The Basics of a Disability Case

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The Social Security Administration (SSA) estimates that a twenty-year-old worker in the U.S. has a three-in-ten chance of becoming disabled before he/she reaches the age of retirement. The SSA pays out disability benefits through two separate programs designed to provide financial assistance to disabled or blind persons that are unable to work. The SSA offers disability benefits through the Supplemental Security Income (SSI) program. The SSA manages the SIS program but the U.S. Treasury pays for the program through the general tax fund. The program provides economic support to low-income persons that have suffered a disability, are 65 years-of-age or older, or are blind and have limited resources.

The SSA also provides financial assistance to disabled workers through the Social Security Disability Insurance (SSDI) program. This is a social insurance program that American workers have through a payroll tax plan established by the Federal Insurance Contributions Act (FICA). The amount of monthly benefit afforded to a disabled worker is based on the amount of credits a worker has earned on his/her earnings record. The credits are earned through the payroll tax contributions to FICA.

Supplemental Security Income (SSI)

SSI is a Federal program designed to supplement the funds of disabled Americans with low income and limited resources. The program provides economic assistance for basic needs like shelter, food, and clothing. The program provides monthly benefit payments to assist afflicted individuals. No money is taken from the Social Security Tax Fund to pay for SSI benefits; the program is funded through general tax funds.

In order for a disabled person to qualify for SSI benefits, he/she must meet the financial and living arrangement requirements designated by the SSA. To be eligible for SSI benefits a person must be:

  • Age 65 or older
  • Blind or disabled adult
  • Blind or disabled child under 18 years of age

The SSA takes into account the income and assets of a disabled person when considering the eligibility for benefits. If the person is married, the administration will consider the income and assets of the spouse as well. If the disabled person is employed, he/she is allowed to deduct any assistance items or services used to help the person work. These items and services may include a wheelchair for a disabled person or transportation expenses for a blind person. Some of the resources or assets that the SSA takes into account when considering someone for SSI eligibility include cash, real estate, bank accounts, investments, and stocks and bonds.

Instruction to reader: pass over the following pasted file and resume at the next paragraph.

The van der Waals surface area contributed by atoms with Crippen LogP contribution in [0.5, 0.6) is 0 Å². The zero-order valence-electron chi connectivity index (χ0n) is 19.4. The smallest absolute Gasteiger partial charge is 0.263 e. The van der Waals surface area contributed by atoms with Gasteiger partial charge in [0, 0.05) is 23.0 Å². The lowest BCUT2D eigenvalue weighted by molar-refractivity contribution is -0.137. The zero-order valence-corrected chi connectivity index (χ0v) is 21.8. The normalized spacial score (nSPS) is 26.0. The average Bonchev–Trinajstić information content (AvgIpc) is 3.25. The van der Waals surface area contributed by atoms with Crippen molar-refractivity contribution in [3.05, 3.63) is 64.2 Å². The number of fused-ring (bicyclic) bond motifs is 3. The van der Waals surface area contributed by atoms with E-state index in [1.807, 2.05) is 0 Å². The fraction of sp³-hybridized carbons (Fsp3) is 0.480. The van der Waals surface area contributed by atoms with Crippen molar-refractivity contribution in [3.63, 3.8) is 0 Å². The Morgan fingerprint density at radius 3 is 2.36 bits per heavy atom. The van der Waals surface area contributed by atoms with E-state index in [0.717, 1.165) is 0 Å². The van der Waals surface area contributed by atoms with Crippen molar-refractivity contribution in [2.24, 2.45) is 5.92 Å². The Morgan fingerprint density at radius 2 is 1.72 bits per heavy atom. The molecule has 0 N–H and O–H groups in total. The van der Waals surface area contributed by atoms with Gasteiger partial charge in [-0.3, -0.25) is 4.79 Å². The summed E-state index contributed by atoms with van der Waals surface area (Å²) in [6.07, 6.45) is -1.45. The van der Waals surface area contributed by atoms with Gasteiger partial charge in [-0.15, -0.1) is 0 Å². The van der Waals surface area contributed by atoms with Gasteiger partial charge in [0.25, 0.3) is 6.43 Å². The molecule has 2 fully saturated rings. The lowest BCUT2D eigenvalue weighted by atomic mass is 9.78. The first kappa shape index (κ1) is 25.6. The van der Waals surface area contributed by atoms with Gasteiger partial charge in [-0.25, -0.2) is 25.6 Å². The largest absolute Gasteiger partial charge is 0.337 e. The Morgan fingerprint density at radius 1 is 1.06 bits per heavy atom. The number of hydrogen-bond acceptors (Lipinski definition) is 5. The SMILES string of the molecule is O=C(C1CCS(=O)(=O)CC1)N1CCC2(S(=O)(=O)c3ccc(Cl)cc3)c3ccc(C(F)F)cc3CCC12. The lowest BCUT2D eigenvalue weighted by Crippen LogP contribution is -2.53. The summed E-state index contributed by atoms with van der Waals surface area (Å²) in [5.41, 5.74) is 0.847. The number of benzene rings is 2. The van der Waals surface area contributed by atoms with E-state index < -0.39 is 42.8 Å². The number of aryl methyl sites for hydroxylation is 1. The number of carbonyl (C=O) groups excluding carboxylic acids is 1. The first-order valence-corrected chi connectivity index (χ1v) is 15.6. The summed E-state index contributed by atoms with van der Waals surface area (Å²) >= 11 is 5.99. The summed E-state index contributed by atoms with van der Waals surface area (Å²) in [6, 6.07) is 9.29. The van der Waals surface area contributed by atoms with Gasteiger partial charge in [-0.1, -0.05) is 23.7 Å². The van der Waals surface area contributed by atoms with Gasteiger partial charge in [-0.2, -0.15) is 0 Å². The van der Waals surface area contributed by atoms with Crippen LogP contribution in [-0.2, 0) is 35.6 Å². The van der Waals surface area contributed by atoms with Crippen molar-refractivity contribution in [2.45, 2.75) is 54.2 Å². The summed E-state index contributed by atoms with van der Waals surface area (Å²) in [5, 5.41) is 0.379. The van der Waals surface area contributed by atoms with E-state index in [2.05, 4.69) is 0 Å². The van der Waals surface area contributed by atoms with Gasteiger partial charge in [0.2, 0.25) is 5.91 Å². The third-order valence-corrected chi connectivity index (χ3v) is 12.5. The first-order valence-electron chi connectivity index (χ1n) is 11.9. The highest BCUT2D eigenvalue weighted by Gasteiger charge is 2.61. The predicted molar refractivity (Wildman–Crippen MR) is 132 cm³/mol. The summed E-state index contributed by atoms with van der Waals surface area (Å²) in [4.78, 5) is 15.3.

Some of the resources and assets that are not considered by the administration when determining SSI eligibility include:

  • Personal residence
  • Life insurance policy with a face value of $1,500 or less
  • Burial plots for the claimant and immediate family members
  • Personal automobile (generally)
  • Burial funds of up to $1,500 each for the claimant and spouse

In the case of a disabled child, the SSA will consider the income the child earns as well as the income and resources of the entire household. If the child is a student, the SSA will not include a portion of the wages earned by the student or scholarships received. The child must suffer from a mental or physical condition that seriously limits his/her activities and the condition must last or be expected to last twelve months or more or end in death. The SSA regards some medical conditions so sever and limiting that they will make immediate payments for up to six months if a child is afflicted with any of these conditions.

These severe and limiting conditions include:

  • HIV infection
  • Complete blindness
  • Complete deafness
  • Cerebral palsy
  • Downs syndrome
  • Muscular dystrophy
  • Severe mental retardation in a child seven years of age or older
  • Extremely low birth weight (less than two pounds, 10 ounces)

Social Security Disability Insurance (SSDI)